Faculty / Rely Vîlcicã
Dr. Vîlcică is an Assistant Professor in the Department of Criminal Justice at Temple since 2009. Prior to joining Temple, she served as a Definitive Judge at the Court of the Fourth District of Bucharest, Romania. She received a Bachelor of Law degree in 1997 from the School of Law, University of Bucharest, a post-graduate Judge Diploma in 1998 from the National Institute of Magistrature and Ministry of Justice of Romania, and her Ph.D. degree in 2008 from Temple’s graduate program in Criminal Justice.
Her research interests center generally on processing and adjudication in criminal courts, issues of justice decision-making, and their intersection with criminological theory, as well as comparative criminal justice (in particular, contrasting inquisitorial and adversarial justice practices). Within this broad courts systems realm, her recent and ongoing research addresses four areas: criminal adjudication, pretrial release/detention and bail prediction, justice system interventions and impacts, and comparative justice policy. Her dissertation, exploring explanations and consequences of dismissal of criminal cases in American courts, was nominated for the 2008 Council of Graduate School Distinguished Dissertation Award in Social Sciences. Most recently, with Professors Goldkamp and Kay Harris, she has been involved in investigating the correction and parole processes in Pennsylvania, with a special focus on the handling of violent offenders.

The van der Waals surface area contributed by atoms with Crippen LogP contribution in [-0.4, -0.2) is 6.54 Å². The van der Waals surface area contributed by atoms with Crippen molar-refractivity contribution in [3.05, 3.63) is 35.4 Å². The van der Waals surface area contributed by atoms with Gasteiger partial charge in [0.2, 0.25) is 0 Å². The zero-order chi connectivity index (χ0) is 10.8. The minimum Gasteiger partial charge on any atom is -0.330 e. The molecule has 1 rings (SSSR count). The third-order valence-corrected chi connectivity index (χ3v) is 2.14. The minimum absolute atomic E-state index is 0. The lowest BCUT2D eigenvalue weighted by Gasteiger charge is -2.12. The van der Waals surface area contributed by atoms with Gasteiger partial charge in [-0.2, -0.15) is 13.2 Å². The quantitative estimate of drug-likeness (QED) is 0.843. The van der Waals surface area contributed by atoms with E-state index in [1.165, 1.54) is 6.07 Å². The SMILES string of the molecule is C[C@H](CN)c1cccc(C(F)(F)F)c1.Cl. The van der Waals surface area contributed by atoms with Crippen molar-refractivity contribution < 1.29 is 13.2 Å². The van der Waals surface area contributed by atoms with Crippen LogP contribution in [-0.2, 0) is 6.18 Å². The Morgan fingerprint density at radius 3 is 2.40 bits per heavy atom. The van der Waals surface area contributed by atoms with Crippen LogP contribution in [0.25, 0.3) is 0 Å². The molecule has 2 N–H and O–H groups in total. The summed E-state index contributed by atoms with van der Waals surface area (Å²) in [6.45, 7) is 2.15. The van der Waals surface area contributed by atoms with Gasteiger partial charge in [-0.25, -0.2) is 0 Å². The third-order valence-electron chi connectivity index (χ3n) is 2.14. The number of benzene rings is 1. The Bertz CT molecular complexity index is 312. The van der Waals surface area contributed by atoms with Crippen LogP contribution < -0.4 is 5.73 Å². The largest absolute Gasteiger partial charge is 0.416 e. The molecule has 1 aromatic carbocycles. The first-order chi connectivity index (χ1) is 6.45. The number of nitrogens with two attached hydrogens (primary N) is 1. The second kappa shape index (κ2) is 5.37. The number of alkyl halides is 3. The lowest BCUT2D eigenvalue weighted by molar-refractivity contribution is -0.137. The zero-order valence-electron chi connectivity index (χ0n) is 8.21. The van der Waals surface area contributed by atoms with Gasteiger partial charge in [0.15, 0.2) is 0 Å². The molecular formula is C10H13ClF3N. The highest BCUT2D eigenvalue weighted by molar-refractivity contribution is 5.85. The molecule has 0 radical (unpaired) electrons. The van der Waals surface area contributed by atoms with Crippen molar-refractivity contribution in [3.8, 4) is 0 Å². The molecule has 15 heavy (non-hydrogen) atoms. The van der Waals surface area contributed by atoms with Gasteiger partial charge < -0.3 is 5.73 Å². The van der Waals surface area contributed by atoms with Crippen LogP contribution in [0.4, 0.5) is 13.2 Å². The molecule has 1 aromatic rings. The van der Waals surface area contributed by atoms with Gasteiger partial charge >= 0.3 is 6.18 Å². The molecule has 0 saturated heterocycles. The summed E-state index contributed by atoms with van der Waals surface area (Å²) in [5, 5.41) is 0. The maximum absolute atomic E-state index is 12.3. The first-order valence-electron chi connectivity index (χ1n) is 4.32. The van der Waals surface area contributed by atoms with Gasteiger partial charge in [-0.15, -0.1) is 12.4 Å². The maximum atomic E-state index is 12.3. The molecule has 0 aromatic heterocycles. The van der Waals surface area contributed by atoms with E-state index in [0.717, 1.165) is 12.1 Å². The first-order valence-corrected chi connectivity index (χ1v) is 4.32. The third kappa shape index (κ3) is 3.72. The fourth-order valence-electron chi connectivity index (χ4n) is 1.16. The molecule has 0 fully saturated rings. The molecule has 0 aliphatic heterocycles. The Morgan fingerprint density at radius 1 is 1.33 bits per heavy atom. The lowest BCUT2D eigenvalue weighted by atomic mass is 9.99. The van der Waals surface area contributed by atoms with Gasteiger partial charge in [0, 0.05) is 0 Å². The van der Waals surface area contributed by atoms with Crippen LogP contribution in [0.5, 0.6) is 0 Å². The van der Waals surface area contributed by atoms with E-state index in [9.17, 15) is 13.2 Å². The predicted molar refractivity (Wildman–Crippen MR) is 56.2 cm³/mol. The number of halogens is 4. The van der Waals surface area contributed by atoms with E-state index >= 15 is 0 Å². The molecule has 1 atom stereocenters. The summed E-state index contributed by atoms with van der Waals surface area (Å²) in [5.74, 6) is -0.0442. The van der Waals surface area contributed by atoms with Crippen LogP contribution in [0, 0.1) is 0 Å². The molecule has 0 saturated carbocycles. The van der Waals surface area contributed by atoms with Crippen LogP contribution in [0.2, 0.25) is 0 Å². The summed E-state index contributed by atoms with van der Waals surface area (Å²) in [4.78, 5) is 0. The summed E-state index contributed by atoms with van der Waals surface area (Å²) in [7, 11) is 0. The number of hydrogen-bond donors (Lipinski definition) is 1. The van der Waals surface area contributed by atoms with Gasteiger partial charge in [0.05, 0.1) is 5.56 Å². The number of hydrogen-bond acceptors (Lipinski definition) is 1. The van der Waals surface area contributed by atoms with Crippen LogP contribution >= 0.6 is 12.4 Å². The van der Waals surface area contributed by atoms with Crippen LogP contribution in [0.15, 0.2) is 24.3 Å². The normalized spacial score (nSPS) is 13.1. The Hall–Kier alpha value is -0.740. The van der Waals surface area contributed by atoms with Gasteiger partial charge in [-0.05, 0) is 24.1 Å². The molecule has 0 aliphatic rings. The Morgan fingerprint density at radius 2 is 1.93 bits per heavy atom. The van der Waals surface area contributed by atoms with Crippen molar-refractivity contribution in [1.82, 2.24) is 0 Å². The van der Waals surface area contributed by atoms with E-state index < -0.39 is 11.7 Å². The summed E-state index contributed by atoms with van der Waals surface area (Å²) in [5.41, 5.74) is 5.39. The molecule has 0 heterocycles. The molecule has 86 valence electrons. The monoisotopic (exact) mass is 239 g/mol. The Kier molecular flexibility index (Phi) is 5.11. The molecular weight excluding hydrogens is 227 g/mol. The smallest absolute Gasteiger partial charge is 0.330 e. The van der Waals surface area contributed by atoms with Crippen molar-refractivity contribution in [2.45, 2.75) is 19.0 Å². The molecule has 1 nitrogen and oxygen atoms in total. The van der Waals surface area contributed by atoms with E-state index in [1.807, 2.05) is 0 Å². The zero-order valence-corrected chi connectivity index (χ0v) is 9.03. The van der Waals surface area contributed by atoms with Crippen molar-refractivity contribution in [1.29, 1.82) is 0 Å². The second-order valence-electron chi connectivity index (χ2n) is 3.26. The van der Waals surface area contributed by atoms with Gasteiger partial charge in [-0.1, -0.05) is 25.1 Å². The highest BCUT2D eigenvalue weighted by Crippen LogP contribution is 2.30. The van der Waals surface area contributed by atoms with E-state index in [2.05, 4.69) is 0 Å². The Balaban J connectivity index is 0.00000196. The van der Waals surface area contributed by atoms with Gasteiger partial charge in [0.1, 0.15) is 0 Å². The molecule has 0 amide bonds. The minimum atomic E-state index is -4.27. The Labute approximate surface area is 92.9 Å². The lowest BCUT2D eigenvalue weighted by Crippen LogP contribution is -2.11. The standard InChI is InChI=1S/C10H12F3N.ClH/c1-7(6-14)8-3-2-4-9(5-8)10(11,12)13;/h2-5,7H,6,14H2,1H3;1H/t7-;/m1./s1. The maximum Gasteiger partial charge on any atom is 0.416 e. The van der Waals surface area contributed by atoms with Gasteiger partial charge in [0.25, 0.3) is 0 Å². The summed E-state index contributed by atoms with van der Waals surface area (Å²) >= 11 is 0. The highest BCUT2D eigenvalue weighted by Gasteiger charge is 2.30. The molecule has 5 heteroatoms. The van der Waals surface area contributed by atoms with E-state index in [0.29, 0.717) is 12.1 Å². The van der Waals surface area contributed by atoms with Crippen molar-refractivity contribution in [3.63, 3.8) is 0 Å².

Vîlcică, E.R., Belenko, S., Hiller, M., & Taxman, F. Exporting court innovation from the United States to Continental Europe: Compatibility between the drug court model and inquisitorial justice systems. International Journal of Comparative and Applied Criminal Justice.
Goldkamp, J.S. & Vîlcică, E.R. Judicial discretion and the unfinished agenda of American bail reform: Lessons from Philadelphia’s evidence-based judicial strategy. Studies in Law, Politics and Society, 47: 115-157.
Goldkamp, J. S. and Vîlcica, E.R. Targeted enforcement and adverse system side-effects: The generation of fugitives in Philadelphia, Criminology, 46(2):371-410.